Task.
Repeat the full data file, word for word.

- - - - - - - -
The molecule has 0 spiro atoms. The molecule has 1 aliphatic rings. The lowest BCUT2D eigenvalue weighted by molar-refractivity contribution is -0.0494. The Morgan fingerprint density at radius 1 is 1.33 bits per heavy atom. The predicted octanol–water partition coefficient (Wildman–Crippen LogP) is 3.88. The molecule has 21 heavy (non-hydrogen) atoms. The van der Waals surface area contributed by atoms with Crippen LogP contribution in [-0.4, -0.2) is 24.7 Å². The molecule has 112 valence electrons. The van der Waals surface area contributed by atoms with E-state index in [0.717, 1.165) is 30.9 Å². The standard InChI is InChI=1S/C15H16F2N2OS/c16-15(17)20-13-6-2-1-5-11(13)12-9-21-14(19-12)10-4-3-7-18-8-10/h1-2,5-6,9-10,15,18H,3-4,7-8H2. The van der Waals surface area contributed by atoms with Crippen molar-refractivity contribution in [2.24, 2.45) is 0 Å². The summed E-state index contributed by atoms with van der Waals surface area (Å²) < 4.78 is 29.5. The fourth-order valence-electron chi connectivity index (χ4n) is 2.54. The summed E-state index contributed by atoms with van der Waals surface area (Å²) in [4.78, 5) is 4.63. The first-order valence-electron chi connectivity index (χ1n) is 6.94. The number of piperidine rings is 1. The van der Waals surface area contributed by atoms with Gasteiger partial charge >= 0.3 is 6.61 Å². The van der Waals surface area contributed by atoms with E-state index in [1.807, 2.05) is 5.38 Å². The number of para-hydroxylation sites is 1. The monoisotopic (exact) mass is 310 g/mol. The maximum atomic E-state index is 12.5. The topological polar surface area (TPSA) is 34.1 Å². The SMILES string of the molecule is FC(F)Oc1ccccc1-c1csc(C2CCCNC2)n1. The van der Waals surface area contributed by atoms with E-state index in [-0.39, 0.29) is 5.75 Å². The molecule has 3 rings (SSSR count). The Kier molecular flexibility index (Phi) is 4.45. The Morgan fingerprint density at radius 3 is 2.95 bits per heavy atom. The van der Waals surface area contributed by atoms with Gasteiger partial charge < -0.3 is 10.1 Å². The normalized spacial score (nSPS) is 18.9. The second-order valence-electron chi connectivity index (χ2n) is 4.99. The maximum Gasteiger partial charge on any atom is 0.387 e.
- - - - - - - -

The molecule has 0 spiro atoms. The molecule has 1 aliphatic rings. The lowest BCUT2D eigenvalue weighted by molar-refractivity contribution is -0.0494. The Morgan fingerprint density at radius 1 is 1.33 bits per heavy atom. The predicted octanol–water partition coefficient (Wildman–Crippen LogP) is 3.88. The molecule has 21 heavy (non-hydrogen) atoms. The van der Waals surface area contributed by atoms with Crippen LogP contribution in [-0.4, -0.2) is 24.7 Å². The molecule has 112 valence electrons. The van der Waals surface area contributed by atoms with E-state index in [0.717, 1.165) is 30.9 Å². The standard InChI is InChI=1S/C15H16F2N2OS/c16-15(17)20-13-6-2-1-5-11(13)12-9-21-14(19-12)10-4-3-7-18-8-10/h1-2,5-6,9-10,15,18H,3-4,7-8H2. The van der Waals surface area contributed by atoms with Crippen molar-refractivity contribution in [2.24, 2.45) is 0 Å². The summed E-state index contributed by atoms with van der Waals surface area (Å²) < 4.78 is 29.5. The fourth-order valence-electron chi connectivity index (χ4n) is 2.54. The summed E-state index contributed by atoms with van der Waals surface area (Å²) in [4.78, 5) is 4.63. The first-order valence-electron chi connectivity index (χ1n) is 6.94. The number of piperidine rings is 1. The van der Waals surface area contributed by atoms with Gasteiger partial charge >= 0.3 is 6.61 Å². The van der Waals surface area contributed by atoms with E-state index in [1.807, 2.05) is 5.38 Å². The number of para-hydroxylation sites is 1. The monoisotopic (exact) mass is 310 g/mol. The maximum atomic E-state index is 12.5. The topological polar surface area (TPSA) is 34.1 Å². The SMILES string of the molecule is FC(F)Oc1ccccc1-c1csc(C2CCCNC2)n1. The van der Waals surface area contributed by atoms with E-state index in [-0.39, 0.29) is 5.75 Å². The molecule has 3 rings (SSSR count). The Kier molecular flexibility index (Phi) is 4.45. The Morgan fingerprint density at radius 3 is 2.95 bits per heavy atom. The van der Waals surface area contributed by atoms with Gasteiger partial charge < -0.3 is 10.1 Å². The normalized spacial score (nSPS) is 18.9. The second-order valence-electron chi connectivity index (χ2n) is 4.99. The maximum Gasteiger partial charge on any atom is 0.387 e.